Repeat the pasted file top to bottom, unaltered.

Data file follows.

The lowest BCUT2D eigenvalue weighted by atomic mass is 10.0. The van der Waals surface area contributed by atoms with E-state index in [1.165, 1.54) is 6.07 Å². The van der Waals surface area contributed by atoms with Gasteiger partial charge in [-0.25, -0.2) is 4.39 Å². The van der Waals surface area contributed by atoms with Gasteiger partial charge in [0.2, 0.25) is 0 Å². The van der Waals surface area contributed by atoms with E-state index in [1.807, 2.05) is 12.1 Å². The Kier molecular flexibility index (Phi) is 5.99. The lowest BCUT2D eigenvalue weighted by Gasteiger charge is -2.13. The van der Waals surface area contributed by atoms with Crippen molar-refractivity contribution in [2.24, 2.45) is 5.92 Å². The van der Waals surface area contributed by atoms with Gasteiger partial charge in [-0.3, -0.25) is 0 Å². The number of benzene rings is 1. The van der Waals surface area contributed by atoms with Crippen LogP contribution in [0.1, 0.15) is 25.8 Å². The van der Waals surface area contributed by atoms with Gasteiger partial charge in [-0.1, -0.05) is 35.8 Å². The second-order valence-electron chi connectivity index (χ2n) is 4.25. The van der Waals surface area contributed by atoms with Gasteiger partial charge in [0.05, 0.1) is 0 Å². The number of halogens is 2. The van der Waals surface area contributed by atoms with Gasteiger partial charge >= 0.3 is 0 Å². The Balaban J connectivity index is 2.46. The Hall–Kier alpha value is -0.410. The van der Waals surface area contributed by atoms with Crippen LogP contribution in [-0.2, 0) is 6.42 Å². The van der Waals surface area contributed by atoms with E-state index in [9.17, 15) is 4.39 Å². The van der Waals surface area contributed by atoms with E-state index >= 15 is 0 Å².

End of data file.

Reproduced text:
The lowest BCUT2D eigenvalue weighted by atomic mass is 10.0. The van der Waals surface area contributed by atoms with E-state index in [1.165, 1.54) is 6.07 Å². The van der Waals surface area contributed by atoms with Gasteiger partial charge in [-0.25, -0.2) is 4.39 Å². The van der Waals surface area contributed by atoms with Gasteiger partial charge in [0.2, 0.25) is 0 Å². The van der Waals surface area contributed by atoms with E-state index in [1.807, 2.05) is 12.1 Å². The Kier molecular flexibility index (Phi) is 5.99. The lowest BCUT2D eigenvalue weighted by Gasteiger charge is -2.13. The van der Waals surface area contributed by atoms with Crippen molar-refractivity contribution in [2.24, 2.45) is 5.92 Å². The van der Waals surface area contributed by atoms with Gasteiger partial charge in [-0.3, -0.25) is 0 Å². The number of benzene rings is 1. The van der Waals surface area contributed by atoms with Crippen LogP contribution in [0.1, 0.15) is 25.8 Å². The van der Waals surface area contributed by atoms with Gasteiger partial charge in [-0.1, -0.05) is 35.8 Å². The second-order valence-electron chi connectivity index (χ2n) is 4.25. The van der Waals surface area contributed by atoms with Gasteiger partial charge in [0.05, 0.1) is 0 Å². The number of halogens is 2. The van der Waals surface area contributed by atoms with Gasteiger partial charge >= 0.3 is 0 Å². The Balaban J connectivity index is 2.46. The Hall–Kier alpha value is -0.410. The van der Waals surface area contributed by atoms with Crippen LogP contribution in [-0.2, 0) is 6.42 Å². The van der Waals surface area contributed by atoms with E-state index in [9.17, 15) is 4.39 Å². The van der Waals surface area contributed by atoms with E-state index >= 15 is 0 Å².